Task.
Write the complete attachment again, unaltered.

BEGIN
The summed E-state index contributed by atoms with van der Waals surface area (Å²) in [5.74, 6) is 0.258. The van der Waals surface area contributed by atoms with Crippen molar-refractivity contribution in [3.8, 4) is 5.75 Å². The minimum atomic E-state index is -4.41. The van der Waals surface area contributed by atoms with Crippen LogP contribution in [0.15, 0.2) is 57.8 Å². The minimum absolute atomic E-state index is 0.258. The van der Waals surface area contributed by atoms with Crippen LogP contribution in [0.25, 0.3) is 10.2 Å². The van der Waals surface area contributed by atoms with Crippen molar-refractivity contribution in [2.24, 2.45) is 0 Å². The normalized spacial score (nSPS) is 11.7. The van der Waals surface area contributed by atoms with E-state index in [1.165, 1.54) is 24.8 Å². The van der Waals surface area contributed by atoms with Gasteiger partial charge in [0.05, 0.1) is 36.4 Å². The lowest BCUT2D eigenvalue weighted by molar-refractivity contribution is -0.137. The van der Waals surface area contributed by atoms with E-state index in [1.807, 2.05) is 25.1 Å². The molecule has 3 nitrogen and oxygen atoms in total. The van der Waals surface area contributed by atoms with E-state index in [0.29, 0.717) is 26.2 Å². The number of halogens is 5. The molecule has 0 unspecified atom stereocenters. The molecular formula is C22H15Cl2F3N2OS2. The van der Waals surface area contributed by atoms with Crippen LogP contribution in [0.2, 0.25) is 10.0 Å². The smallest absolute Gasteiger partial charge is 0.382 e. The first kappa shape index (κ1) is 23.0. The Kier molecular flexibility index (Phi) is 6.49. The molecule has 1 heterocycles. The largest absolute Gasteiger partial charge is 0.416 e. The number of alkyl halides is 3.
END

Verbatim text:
The summed E-state index contributed by atoms with van der Waals surface area (Å²) in [5.74, 6) is 0.258. The van der Waals surface area contributed by atoms with Crippen molar-refractivity contribution in [3.8, 4) is 5.75 Å². The minimum atomic E-state index is -4.41. The van der Waals surface area contributed by atoms with Crippen LogP contribution in [0.15, 0.2) is 57.8 Å². The minimum absolute atomic E-state index is 0.258. The van der Waals surface area contributed by atoms with Crippen LogP contribution in [0.25, 0.3) is 10.2 Å². The van der Waals surface area contributed by atoms with Crippen molar-refractivity contribution in [2.24, 2.45) is 0 Å². The normalized spacial score (nSPS) is 11.7. The van der Waals surface area contributed by atoms with E-state index in [1.165, 1.54) is 24.8 Å². The van der Waals surface area contributed by atoms with Gasteiger partial charge in [0.05, 0.1) is 36.4 Å². The lowest BCUT2D eigenvalue weighted by molar-refractivity contribution is -0.137. The van der Waals surface area contributed by atoms with E-state index in [1.807, 2.05) is 25.1 Å². The molecule has 3 nitrogen and oxygen atoms in total. The van der Waals surface area contributed by atoms with E-state index in [0.29, 0.717) is 26.2 Å². The number of halogens is 5. The molecule has 0 unspecified atom stereocenters. The molecular formula is C22H15Cl2F3N2OS2. The van der Waals surface area contributed by atoms with Crippen LogP contribution in [0.2, 0.25) is 10.0 Å². The smallest absolute Gasteiger partial charge is 0.382 e. The first kappa shape index (κ1) is 23.0. The Kier molecular flexibility index (Phi) is 6.49. The molecule has 1 heterocycles. The largest absolute Gasteiger partial charge is 0.416 e. The number of alkyl halides is 3.